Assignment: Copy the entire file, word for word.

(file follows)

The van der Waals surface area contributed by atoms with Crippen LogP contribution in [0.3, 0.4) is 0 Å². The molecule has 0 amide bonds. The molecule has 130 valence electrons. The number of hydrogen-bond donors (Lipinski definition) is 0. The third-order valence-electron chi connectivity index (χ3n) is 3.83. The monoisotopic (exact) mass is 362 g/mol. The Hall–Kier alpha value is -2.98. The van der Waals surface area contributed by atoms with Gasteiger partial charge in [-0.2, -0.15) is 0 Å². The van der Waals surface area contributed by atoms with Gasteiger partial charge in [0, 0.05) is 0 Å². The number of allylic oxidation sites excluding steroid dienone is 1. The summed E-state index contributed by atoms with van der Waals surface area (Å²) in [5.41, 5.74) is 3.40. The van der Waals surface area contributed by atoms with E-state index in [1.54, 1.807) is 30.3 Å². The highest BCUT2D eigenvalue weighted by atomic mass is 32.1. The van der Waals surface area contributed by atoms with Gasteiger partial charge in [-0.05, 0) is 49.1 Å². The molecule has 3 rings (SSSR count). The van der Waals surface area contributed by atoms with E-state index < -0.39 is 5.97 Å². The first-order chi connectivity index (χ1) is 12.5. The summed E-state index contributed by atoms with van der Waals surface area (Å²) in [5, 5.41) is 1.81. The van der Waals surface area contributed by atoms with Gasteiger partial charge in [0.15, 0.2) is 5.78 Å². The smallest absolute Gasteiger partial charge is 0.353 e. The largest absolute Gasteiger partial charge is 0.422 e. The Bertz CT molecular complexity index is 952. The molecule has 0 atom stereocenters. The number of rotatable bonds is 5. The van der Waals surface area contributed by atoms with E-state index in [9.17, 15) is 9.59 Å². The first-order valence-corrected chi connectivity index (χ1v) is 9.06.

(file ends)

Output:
The van der Waals surface area contributed by atoms with Crippen LogP contribution in [0.3, 0.4) is 0 Å². The molecule has 0 amide bonds. The molecule has 130 valence electrons. The number of hydrogen-bond donors (Lipinski definition) is 0. The third-order valence-electron chi connectivity index (χ3n) is 3.83. The monoisotopic (exact) mass is 362 g/mol. The Hall–Kier alpha value is -2.98. The van der Waals surface area contributed by atoms with Gasteiger partial charge in [-0.2, -0.15) is 0 Å². The van der Waals surface area contributed by atoms with Gasteiger partial charge in [0, 0.05) is 0 Å². The number of allylic oxidation sites excluding steroid dienone is 1. The summed E-state index contributed by atoms with van der Waals surface area (Å²) in [5.41, 5.74) is 3.40. The van der Waals surface area contributed by atoms with E-state index in [1.54, 1.807) is 30.3 Å². The highest BCUT2D eigenvalue weighted by atomic mass is 32.1. The van der Waals surface area contributed by atoms with Gasteiger partial charge in [-0.05, 0) is 49.1 Å². The molecule has 3 rings (SSSR count). The van der Waals surface area contributed by atoms with E-state index < -0.39 is 5.97 Å². The first-order chi connectivity index (χ1) is 12.5. The summed E-state index contributed by atoms with van der Waals surface area (Å²) in [5, 5.41) is 1.81. The van der Waals surface area contributed by atoms with Gasteiger partial charge in [0.15, 0.2) is 5.78 Å². The smallest absolute Gasteiger partial charge is 0.353 e. The largest absolute Gasteiger partial charge is 0.422 e. The Bertz CT molecular complexity index is 952. The molecule has 0 atom stereocenters. The number of rotatable bonds is 5. The van der Waals surface area contributed by atoms with E-state index in [9.17, 15) is 9.59 Å². The first-order valence-corrected chi connectivity index (χ1v) is 9.06.